transcend Birth and Death. Now, if you do not believe that the power of the
Buddhas and the virtues of the Self-Nature are boundless, how can you achieve
I feel like he's talking to me directly. When you don't have reliance on the Buddhas, nor true understanding of the boundless virtues of one's own nature, you don't have much.
You should know that no one who seeks rebirth in the Pure Land with deep
and earnest Faith and Vows will fail to achieve it. Buddha Recitation is the perfect
shortcut to escape from the wasteland of Birth and Death. You do not even realize
the loftiness of this method, yet harbor the ambition to study the treatise Awakening
of the Faith. Although this treatise presents the essence of the Dharma, it is
not too helpful for those of limited capacities and shallow roots. Even if you study
and understand it thoroughly, severing all doubts, once you begin practicing, you
must still follow the method of reciting the Buddha’s name seeking rebirth in the
Pure Land. This is the only prudent, safe course. As for the Consciousness, Zen and
Sutra Studies schools, how can you expect to grasp all their subtlety and profundity?
I think some people find it foolish that Pure Land practitioners don't shoot for the highest practices for Awakening in this life. My theory is that is because they have no clue at the profundity of other methods. After thousands of hours of practice, sure even the most difficult of skills seems easy. So when masters who've practiced for thousands of hours say that realizing one's True Nature is easy, this land is the Pure Land, or that we are all already Enlightened; people new to the Dharma take these statements at face value without considering the thousands of hours of practice. The above statement is a good example of this.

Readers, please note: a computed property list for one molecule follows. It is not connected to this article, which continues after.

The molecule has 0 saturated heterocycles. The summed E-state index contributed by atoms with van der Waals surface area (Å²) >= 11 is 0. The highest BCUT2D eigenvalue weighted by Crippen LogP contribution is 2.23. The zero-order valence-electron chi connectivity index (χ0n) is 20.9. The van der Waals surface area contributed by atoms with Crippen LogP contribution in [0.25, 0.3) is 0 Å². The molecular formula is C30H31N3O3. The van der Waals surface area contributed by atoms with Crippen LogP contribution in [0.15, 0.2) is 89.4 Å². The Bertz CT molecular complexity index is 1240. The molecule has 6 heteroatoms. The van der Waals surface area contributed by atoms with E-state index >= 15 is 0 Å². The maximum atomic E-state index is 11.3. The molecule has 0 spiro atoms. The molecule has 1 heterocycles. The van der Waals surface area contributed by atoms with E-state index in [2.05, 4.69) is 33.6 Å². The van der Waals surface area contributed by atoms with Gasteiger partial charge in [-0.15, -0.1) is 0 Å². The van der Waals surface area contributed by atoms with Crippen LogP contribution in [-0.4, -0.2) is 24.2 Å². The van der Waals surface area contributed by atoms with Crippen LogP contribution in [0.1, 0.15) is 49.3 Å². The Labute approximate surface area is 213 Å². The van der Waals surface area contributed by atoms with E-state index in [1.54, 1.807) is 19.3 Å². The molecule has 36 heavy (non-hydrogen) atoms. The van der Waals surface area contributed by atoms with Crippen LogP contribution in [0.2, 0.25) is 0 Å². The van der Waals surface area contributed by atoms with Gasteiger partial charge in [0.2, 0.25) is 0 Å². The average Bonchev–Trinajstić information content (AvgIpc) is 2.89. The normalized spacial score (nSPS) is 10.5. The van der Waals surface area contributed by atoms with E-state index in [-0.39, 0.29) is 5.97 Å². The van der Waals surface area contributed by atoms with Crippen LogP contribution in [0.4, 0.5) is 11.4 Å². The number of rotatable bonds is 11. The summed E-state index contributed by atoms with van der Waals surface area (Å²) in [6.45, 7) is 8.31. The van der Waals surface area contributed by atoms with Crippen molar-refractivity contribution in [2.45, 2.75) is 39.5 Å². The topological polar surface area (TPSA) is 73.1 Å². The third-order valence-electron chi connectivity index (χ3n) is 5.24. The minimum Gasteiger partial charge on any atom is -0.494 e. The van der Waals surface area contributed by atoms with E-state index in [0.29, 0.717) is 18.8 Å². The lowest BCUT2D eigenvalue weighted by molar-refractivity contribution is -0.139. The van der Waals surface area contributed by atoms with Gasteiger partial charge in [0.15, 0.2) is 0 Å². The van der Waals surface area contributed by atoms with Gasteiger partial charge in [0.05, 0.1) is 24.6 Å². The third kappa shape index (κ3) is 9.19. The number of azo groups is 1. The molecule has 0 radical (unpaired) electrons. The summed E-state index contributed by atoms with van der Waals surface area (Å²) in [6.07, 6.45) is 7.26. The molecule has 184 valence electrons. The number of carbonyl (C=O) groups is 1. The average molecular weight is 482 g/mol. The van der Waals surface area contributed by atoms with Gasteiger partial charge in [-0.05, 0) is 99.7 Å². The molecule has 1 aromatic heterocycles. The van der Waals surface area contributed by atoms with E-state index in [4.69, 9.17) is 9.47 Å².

Your mind has such high aspirations but you do not know how to adjust
their loftiness to your capacities! Yet you also think that “with humble, limited
capacities, it is difficult to achieve rebirth in the Pure Land; to avoid sinking into
the Three Evil Realms is enough cause for rejoicing.” Little do you realize that
without rebirth in the Pure Land, you will, in the future, descend upon the three
Evil Paths [hells, hungry ghosts, animality]. Ideas such as yours fail to conform to
the teachings of the Buddhas and are contrary to my own advice. How can you then
say that you are “following my words and singlemindedly reciting the Buddha’s
This statement shows us how important it is to not only find the method to correspond with our capacities, but to embrace it as the teaching that will lead us out of Samsara without harboring doubts in the effectiveness of the method. Just looking for future worldly benefits is not proper motivation to engage with Dharma practice. Most westerners don't even believe in an afterlife, let alone hell, so some of this advice probably just falls flat of its intended impact. But I can say from experience that chasing down a method outside of one's capacities can lead one to miserable experiences and so can being lazy and not putting in the work. Finding the right method to concentrate on and singlemindedly pursuing it can be very rewarding.
You are currently engaged in an ordinary profession and do not yet have a
lofty, magnanimous character. Thus, such high determination will only make others
sigh and laugh. You should completely abandon your ambition to become a great
scholar, concentrating instead on studying the Pure Land sutras. Reread the letters
I sent to Kao Shao-lin and Miss Hsu and practice accordingly. You should not look